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I have a datagrid that a user will modify. One column stores a Single preciion float. When a user enters a number longer than 7 digits, the number is displayed in scientific notation, and comparisions to the number become very inaccurate. I would like to warn the user that the number is only being stored approximatley when this happens. Is there any way to determine when a number will be stored properly in a single? The cutoff seems to be about 7 digits. Anything more than that and it is way off.

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Just display the value back after converting it to Single so the feedback is instant. If you get a lot of complaints then use Double, there's very little point to a Single. There are 15 significant digits in a double. –  Hans Passant Feb 7 '13 at 19:09

3 Answers 3

up vote 2 down vote accepted

I think you need a validate on each cell.

Explain step by step:

Add CellValidating Event To DataGridView by designer or code:

  dataGridView1.CellValidating+=dataGridView1_CellValidating;

Check that you want in it like this:

   private void dataGridView1_CellValidating(object sender, DataGridViewCellValidatingEventArgs e)
        {
            double value = 0;
            if (double.TryParse(e.FormattedValue.ToString(), System.Globalization.NumberStyles.Any, System.Globalization.CultureInfo.InvariantCulture, out value))
            {
                dataGridView1[e.ColumnIndex, e.RowIndex].ErrorText = "";


                //   e.Cancel = false;
            }
            else
            {
                dataGridView1[e.ColumnIndex, e.RowIndex].ErrorText = "Bad Input Please Correct It !";
                //   e.Cancel = true;  if you do this the datagrid dont let user go next row
            }
        }

If you want correct the value your self do these step too:

Add CellValidated event too:

 dataGridView1.CellValidated+=dataGridView1_CellValidated;

And do this check in that:

  private void dataGridView1_CellValidated(object sender, DataGridViewCellEventArgs e)
        {
            if (dataGridView1[e.ColumnIndex, e.RowIndex].Value == null)
                return;
              double value = 0;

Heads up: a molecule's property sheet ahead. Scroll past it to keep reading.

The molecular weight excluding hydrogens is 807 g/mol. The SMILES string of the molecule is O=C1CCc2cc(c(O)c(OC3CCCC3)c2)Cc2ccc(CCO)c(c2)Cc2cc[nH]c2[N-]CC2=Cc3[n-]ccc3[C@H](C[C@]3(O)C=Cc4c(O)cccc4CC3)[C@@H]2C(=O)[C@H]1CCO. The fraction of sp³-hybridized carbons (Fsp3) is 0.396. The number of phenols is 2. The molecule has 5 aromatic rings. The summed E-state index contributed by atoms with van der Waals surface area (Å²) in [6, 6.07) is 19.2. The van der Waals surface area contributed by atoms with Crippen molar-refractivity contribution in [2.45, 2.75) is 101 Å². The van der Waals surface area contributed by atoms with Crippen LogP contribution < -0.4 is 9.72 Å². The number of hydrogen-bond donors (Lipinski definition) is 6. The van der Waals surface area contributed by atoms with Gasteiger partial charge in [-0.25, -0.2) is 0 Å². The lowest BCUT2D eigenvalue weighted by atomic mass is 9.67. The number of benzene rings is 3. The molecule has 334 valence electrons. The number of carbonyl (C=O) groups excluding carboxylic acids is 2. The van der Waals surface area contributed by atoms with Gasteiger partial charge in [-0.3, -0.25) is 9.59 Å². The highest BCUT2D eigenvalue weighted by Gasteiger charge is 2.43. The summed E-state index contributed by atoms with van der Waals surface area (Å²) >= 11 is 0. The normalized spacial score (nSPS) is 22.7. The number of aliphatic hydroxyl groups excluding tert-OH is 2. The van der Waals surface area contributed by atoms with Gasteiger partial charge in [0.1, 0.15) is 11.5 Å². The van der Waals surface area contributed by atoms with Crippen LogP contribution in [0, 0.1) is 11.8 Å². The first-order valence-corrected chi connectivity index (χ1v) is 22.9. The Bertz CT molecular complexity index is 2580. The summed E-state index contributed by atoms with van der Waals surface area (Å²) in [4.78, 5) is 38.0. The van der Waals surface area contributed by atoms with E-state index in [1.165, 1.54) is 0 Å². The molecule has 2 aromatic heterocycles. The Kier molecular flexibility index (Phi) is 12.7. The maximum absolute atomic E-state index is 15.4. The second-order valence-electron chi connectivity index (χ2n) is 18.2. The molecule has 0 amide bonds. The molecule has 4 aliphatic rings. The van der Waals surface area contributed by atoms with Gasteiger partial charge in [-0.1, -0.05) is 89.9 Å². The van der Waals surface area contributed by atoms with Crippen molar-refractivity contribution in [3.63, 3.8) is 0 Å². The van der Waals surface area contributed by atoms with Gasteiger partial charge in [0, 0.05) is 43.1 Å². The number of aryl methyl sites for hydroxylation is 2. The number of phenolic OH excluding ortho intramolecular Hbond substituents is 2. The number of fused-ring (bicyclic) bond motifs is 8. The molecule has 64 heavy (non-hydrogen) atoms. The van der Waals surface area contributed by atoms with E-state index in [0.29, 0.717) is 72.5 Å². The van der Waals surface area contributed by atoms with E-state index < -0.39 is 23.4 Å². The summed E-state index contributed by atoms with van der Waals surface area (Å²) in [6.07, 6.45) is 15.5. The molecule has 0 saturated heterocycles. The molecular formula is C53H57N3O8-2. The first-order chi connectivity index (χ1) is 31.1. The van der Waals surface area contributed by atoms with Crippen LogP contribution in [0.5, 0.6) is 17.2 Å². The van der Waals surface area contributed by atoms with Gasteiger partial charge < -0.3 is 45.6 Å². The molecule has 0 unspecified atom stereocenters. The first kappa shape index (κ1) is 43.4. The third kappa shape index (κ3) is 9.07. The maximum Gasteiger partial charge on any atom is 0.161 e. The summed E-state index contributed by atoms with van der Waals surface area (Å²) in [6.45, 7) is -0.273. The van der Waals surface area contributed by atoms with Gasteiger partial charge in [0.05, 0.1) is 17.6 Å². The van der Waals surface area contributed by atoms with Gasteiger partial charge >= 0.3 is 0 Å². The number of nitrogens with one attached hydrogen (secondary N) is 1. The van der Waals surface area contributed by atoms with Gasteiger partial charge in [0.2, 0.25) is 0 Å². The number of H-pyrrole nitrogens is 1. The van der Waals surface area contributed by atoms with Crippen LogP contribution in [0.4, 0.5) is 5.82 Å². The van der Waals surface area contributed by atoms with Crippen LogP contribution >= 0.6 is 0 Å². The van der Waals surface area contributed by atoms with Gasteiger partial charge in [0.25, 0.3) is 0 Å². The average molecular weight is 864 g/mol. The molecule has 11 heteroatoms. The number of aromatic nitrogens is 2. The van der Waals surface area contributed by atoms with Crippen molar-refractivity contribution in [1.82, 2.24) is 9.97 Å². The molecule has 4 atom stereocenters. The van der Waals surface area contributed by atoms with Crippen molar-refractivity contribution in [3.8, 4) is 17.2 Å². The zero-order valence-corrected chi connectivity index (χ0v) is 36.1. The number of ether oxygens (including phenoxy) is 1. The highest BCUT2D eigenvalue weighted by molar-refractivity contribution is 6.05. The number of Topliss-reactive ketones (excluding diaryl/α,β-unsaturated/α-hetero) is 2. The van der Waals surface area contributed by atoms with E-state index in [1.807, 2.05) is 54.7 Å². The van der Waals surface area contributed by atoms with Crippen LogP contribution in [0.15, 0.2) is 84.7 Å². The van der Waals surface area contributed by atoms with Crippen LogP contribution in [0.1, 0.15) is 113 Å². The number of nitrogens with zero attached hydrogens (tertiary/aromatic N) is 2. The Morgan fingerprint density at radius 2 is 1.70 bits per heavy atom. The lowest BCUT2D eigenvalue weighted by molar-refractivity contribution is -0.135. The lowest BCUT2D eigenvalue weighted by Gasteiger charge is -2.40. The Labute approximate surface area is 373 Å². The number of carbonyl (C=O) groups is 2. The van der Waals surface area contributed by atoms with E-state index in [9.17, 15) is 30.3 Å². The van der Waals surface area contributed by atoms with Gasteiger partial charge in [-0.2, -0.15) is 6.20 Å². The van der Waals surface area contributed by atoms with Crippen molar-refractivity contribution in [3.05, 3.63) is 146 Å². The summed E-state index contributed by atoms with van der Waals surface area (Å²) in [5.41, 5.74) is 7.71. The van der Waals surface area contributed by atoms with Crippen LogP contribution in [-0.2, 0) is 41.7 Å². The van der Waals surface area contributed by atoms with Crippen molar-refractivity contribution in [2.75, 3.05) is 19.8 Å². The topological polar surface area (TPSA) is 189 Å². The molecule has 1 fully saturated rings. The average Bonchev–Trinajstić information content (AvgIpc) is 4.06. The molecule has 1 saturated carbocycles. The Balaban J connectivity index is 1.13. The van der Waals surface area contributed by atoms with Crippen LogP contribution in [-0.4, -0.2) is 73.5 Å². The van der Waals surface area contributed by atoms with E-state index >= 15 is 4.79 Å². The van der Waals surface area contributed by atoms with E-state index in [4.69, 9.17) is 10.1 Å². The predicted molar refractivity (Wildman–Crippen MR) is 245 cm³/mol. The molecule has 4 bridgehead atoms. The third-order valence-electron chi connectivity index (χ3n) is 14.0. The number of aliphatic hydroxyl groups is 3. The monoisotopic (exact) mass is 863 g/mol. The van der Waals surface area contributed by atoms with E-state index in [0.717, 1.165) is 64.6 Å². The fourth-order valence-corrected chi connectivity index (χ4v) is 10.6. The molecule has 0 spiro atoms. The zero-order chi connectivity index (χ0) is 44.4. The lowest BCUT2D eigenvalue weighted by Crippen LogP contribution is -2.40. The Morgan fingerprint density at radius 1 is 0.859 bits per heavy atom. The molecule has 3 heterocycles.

if (double.TryParse(dataGridView1[e.ColumnIndex,e.RowIndex].Value.ToString(), System.Globalization.NumberStyles.Any, System.Globalization.CultureInfo.InvariantCulture, out value))
              {
                  dataGridView1[e.ColumnIndex, e.RowIndex].Value = Math.Round(value, 2).ToString().Replace("/",".");
              }
        }

Note : This event occurs each time a cell edit if you want do these on special cell check it before event raise. You can set max Input length for each column to avoid bad input.

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You could always just check for yourself by parsing the input and turning it back into a string:

string s = "0.12345678";
return Single.Parse(s).ToString() == s;
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2  
Your first example is meaningless; once it's in a float, it has already been corrupted. –  SLaks Feb 7 '13 at 18:01
    
@SLaks Correct. Edited. –  Rotem Feb 7 '13 at 18:02
    
@Rotem That won't work in all cases. As the default ToString will turn something like "12345678f" into "1.234568E+07" even though there is no precision lost. Edit: A quick fix seems to be to cast the float to a decimal before calling ToString. –  Will Feb 7 '13 at 18:08
    
@Will: Pass "r" –  SLaks Feb 7 '13 at 18:11

the second you store any number in a float or double assume it's no longer 100% accurate, because odds are it's not. The second you perform any operations on the number, particularly if it's anything other than addition/subtraction, you can be fairly sure there is some error. If you want to know exactly how much error their is, then you start to get into some pretty complex mathematics.

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